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Documentation Review (Doc Review) is the process by which artifacts produced during discovery are validated against themselves and each other.

In a previous article, we discussed at a higher level what is done during discovery to ensure quality. We discussed making sure that all of the documentation ‘speaks with one voice’ so that during implementation, there is a clear and concise interpretation of the build.

During Documentation Review, the Information Architecture (IA) is considered the canon build document and serves as the central reference point for all the other documentation. The Creative Brief (CB) is the only other document, as it is legally binding, that can override and/or direct the IA and so the first comparison should be done between these two documents.

Creative Brief vs. Information Architecture

Being as though the CB is a descriptive document, the methodology in which the CB and the IA is compared is using a more definitive approach.

As an example, if the CB mentions an ecommerce component, the IA will identify the various components (fields, machine names, modules, etc.) in detail that are associated with that ecommerce component.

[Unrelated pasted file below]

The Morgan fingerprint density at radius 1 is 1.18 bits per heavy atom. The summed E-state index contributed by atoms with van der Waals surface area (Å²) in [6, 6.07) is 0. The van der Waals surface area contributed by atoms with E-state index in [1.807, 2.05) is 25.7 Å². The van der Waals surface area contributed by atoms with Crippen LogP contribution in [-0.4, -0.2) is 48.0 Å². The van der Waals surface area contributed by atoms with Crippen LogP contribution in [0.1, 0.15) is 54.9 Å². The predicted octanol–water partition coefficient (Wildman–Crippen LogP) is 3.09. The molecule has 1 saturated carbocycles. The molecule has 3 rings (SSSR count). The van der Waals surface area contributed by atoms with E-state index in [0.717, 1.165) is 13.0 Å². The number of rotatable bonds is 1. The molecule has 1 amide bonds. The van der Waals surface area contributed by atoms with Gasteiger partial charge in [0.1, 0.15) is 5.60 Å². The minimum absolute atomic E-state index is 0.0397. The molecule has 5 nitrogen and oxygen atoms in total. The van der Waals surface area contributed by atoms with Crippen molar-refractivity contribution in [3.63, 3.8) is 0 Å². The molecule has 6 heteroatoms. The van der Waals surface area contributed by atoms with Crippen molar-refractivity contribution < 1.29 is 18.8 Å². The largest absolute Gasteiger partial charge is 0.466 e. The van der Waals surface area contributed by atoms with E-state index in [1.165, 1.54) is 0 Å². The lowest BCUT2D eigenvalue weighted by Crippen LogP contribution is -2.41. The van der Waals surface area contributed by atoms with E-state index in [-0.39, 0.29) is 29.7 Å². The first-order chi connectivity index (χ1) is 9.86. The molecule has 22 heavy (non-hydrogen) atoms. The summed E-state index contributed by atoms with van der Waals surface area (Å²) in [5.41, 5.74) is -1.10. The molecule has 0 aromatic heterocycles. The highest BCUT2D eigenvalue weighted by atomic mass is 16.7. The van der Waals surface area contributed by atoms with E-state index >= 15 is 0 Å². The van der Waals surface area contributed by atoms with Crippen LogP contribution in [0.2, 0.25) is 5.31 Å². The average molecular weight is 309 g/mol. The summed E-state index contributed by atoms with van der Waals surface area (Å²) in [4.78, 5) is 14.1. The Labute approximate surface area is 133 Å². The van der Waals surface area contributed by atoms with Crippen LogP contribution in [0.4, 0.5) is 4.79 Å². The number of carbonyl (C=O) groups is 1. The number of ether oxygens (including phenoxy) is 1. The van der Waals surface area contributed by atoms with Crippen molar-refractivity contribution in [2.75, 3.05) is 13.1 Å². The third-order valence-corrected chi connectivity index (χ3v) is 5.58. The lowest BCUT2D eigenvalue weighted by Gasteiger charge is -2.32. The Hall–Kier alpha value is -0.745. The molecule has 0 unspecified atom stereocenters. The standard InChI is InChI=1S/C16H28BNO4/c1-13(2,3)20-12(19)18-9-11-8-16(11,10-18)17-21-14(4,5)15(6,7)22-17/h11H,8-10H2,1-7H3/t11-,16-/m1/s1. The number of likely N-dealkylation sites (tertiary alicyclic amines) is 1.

As another example, if user roles have been identified in the CB, they will be thoroughly defined in the IA.

Once we apply this process to these two artifacts, the outcome is a clear understanding of any shortcomings in either document and a more complete IA and descriptive brief as we prepare for the build.

Validation of the IA

Once the CB and the IA have been cross reviewed, you can then validate the IA.

This process is best compared to baking. Many cakes use similar ingredients, flour, baking soda, etc. However, there are many other ingredients for cakes that yield different cakes entirely. You probably wouldn’t put icing on a pound cake for example. The IA identifies all the ingredients for all the cakes that are to be baked, as well as identifies all the cakes themselves that are to be baked.

The IA is structured so that both content types, page types (content types or pages that require unique builds), and user accounts are specifically identified. It also identifies all of the individual components that will appear within the content types and the page types. The development team will then review these, and build the various components and assign them to their proper places.

The internal validation review is done by making sure all of the various page components are properly reflected within the content and page types (cakes) and that the user account privileges are accurately represented. The result of this review is the assurance that all of the components needed to build out the content types, the page types and the configuration of the user access roles have been properly documented.

A documentation review is pertinent to the success of the build as they ensure clarity on what is being built. Because discovery artifacts are potentially drafted by different team members, at different times, it’s pertinent that these reviews be done to ensure document consistency.